Since its very start, year 2020 sees preparations blossom for the celebration for the Bicentenary of the Greek Revolution that started on 1821. While the official, State-mandated “Greece 2021” Committee for the 1821-2021 celebrations – headed by Gianna Angelopoulos of Athens 2004 Games fame and comprising three dozen luminaries (among which Mark Mazower, Roderick Beaton and Richard Clogg) – was established in late 2019, last week a different “Initiative 1821-2021” was announced with quite a measure of pomp at the Athens Concert Hall.
This Bicentennial Initiative 1821-2021, jointly sponsored by 14 major Greek Foundations (among which prominent those of banks – spearheaded by the National Bank – and of shipping/major business concerns) has been in gestation for all of 26 months. It will mobilise, during the period 2020-2022, some 75 organisations, while 120 actions have been already announced as being underway by Yannis Manos of NBG who operates as coordinator.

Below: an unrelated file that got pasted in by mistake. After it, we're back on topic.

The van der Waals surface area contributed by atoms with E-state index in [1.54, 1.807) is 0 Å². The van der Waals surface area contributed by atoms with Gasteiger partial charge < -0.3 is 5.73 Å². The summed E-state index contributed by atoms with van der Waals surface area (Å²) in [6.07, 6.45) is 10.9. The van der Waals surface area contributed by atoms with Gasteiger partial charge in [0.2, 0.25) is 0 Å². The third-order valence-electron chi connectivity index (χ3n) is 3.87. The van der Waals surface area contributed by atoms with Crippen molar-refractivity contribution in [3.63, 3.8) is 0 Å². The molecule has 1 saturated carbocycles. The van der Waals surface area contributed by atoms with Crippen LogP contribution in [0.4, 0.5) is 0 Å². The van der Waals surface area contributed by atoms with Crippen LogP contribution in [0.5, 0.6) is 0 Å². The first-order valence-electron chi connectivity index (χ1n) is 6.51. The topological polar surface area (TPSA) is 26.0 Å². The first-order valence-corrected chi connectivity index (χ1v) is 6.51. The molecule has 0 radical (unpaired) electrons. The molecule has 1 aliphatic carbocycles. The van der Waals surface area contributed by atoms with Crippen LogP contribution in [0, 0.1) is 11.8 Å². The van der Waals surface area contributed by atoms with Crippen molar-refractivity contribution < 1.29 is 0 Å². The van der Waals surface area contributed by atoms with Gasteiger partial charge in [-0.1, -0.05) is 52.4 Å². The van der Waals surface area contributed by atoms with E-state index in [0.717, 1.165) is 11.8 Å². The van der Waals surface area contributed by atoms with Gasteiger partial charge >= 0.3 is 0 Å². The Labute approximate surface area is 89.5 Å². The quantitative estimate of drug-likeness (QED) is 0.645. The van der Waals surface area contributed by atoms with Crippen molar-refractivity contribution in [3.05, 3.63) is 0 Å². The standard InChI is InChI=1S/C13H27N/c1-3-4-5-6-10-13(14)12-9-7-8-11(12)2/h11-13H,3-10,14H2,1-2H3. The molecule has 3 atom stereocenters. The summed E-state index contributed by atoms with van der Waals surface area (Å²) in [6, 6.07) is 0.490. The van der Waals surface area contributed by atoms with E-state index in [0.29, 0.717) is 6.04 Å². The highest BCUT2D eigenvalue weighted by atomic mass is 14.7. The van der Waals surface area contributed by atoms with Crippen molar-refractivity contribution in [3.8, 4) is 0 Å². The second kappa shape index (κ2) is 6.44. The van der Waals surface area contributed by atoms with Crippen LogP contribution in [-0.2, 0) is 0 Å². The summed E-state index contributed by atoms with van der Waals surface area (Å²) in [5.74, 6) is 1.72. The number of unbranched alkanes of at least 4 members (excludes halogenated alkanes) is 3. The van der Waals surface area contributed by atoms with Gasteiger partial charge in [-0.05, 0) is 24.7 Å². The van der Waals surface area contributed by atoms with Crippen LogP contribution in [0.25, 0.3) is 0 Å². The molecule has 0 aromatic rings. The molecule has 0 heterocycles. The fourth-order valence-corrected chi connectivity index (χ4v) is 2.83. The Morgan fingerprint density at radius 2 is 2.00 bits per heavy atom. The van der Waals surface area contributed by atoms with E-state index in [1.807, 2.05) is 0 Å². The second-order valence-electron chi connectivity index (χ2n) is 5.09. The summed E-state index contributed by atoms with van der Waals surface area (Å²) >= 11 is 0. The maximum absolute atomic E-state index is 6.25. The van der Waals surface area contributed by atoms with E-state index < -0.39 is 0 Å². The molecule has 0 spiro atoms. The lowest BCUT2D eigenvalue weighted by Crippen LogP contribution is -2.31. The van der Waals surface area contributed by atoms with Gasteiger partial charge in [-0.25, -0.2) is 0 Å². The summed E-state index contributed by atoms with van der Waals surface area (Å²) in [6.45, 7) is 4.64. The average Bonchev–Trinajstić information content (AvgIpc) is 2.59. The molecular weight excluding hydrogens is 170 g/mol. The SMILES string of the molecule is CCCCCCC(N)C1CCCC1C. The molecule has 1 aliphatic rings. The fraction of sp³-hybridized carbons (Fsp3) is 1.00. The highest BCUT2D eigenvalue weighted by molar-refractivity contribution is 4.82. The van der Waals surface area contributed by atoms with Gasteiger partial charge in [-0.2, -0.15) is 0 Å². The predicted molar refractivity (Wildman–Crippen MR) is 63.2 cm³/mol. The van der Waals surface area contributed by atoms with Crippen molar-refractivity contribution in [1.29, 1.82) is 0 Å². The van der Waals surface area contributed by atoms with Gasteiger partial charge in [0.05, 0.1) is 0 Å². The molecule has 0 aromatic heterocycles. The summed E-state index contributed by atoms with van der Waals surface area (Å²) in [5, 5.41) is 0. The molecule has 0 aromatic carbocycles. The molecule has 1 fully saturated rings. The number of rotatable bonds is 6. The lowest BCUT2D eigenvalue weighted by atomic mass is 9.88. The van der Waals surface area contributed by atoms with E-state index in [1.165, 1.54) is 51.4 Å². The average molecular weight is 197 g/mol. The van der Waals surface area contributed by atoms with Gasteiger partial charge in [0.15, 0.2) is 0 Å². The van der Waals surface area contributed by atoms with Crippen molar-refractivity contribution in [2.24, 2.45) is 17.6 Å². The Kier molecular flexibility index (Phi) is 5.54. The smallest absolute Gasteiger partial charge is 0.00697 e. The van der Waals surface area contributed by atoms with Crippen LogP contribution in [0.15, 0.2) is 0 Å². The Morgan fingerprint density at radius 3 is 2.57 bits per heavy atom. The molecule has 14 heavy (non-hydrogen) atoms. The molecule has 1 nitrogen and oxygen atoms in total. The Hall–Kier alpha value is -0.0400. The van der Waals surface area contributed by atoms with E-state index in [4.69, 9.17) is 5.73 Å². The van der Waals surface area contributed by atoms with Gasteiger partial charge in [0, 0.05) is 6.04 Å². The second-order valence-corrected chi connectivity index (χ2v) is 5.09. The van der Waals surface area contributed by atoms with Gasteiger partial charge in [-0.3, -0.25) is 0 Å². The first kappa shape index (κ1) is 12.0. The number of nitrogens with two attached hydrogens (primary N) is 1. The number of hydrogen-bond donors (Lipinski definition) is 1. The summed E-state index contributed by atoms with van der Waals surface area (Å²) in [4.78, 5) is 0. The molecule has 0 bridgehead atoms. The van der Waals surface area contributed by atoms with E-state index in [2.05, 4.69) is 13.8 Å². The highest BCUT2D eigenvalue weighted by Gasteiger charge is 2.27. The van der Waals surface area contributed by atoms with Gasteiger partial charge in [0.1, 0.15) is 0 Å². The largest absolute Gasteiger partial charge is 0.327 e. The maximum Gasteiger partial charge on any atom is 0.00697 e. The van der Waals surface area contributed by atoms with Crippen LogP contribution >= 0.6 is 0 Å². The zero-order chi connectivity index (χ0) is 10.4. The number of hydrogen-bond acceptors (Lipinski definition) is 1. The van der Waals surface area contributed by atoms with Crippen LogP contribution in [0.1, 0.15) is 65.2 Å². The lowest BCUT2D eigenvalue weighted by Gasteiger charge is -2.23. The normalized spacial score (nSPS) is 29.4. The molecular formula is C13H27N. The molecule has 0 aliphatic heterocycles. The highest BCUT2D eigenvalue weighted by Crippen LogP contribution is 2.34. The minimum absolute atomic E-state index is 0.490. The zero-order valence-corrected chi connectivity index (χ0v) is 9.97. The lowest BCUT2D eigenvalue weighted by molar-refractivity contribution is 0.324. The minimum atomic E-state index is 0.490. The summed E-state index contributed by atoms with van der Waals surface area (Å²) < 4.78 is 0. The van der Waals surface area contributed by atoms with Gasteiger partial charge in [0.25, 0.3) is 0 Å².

Greek Prime Minister Kyriakos Mitsotakis set the tone at the Concert Hall event calling 1821 “a breaking point and at the same time a defining moment”. He emphasized that in order for such a recollection of historic events and celebrations to serve as “a compass for us to take a positive look to the future”, the Bicentenary should in no way be approached in a uniform way – but rather as a platform of open self-reflection for Greeks today. Mitsotakis was careful to distinguish the two organizing initiatives, referring to the “Greece 2021” efforts in warm terms.
Speaking on behalf of the 14 foundations that are sponsoring the Initiative 1821-2021, Panos Laskaridis approached the challenge of the Bicentenary from a different angle: he shed light on the fact that modern Greek history is punctuated not only by great deeds and successes, but also by failures, setbacks, even disasters and civil strife. It’s quite enheartening to see that after every such setback, Greeks were able to start again; but the need for solidarity and joint efforts remains of central importance today. P. Laskaridis ended in stressing the importance for fresh leadership to emerge for Greece to face the future – a point which, given the concentration of personalities present per square foot at the Athens Concert Hall, struck a strange chord.